The decision of the British government this week to launch an investigation into the activities of the Muslim Brotherhood is a major victory for Saudi Arabia, which has been arguing since the 9/11 attacks that it is the Brotherhood's brand of “political Islam” that is the source of jihadist violence and extremism, not Saudi Wahhabism. Privately, British officials said there had been months of Saudi pressure, complementing Saudi anger over the West's shift on Iran since November. The UK ambassador to Riyadh no less has been chosen lead the probe.
The events of September 11, 2001 were disastrous for the prestige of the Al Saud not only because 15 of the 19 attackers were Saudi, but because the ideology of al-Qaeda was widely viewed as having its origins in the puritanical Wahhabism sponsored by the Saudi state. The attacks plunged US-Saudi relations into a state of crisis, which King Abdullah, then crown prince, deftly fixed via his Arab-Israeli peace initiative, support for the US invasion of Iraq, and sponsorship of a new discourse of reform.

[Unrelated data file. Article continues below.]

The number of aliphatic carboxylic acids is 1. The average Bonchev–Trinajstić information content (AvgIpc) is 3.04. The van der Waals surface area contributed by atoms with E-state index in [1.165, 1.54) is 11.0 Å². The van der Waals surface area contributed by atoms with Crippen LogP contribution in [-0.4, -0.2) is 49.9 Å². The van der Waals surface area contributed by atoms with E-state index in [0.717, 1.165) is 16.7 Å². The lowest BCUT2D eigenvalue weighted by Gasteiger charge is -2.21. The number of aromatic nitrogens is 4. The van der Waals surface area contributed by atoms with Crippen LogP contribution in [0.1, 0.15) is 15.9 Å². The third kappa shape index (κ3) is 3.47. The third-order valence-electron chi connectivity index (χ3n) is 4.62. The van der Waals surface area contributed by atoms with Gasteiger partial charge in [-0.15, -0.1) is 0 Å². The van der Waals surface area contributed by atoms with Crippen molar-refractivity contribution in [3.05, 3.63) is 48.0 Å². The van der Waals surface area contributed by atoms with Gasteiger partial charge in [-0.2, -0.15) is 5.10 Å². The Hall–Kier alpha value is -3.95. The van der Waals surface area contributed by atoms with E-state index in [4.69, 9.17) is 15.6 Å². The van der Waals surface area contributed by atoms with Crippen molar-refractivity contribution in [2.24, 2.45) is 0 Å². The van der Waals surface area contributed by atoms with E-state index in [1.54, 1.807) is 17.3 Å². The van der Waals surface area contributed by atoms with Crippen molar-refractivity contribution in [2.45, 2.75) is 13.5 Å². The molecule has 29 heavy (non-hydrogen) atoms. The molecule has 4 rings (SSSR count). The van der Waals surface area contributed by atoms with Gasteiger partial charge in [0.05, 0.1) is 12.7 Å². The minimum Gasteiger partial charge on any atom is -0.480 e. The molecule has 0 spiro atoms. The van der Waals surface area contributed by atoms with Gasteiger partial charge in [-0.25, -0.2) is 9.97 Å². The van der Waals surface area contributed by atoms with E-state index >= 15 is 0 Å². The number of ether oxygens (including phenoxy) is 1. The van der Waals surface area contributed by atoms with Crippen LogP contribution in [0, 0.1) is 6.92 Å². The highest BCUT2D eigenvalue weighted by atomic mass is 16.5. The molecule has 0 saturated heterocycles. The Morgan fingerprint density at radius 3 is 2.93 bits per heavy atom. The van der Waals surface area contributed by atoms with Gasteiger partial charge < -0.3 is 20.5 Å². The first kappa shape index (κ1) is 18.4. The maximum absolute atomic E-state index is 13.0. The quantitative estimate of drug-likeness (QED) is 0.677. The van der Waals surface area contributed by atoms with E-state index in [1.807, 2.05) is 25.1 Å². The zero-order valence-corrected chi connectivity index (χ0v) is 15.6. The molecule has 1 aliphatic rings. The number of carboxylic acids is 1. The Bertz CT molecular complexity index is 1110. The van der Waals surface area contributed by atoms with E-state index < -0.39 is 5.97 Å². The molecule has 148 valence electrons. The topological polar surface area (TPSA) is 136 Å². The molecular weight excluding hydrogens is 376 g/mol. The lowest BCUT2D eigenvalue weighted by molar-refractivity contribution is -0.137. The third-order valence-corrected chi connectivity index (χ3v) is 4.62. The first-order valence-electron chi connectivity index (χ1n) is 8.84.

But an often-forgotten element of the Saudi response was to direct blame at the Egyptian mother organization of transnational Arab Islamism. “The Muslim Brotherhood is the source of all of our problems in the Arab world”, the late interior minister Prince Nayef bin Abdelaziz said in 2002. In the years of reform that followed, Saudi Arabia behaved as if it was the Brotherhood that required reform than its Wahhabi institutions and thought promotion.
It's certainly true that the thinking of ideologue Sayed Qutb, put to death by Nasser’s Egypt in 1966, has been immensely influential in modern jihadism. After Qutb's death, numerous movements emerged in the context of 1970s Egypt inspired by his ideas on the apostate nature of tyrannical Muslim rulers, and while some preferred to withdraw from society, others saw a need to challenge leaders via acts of coup, revolt, or assassination.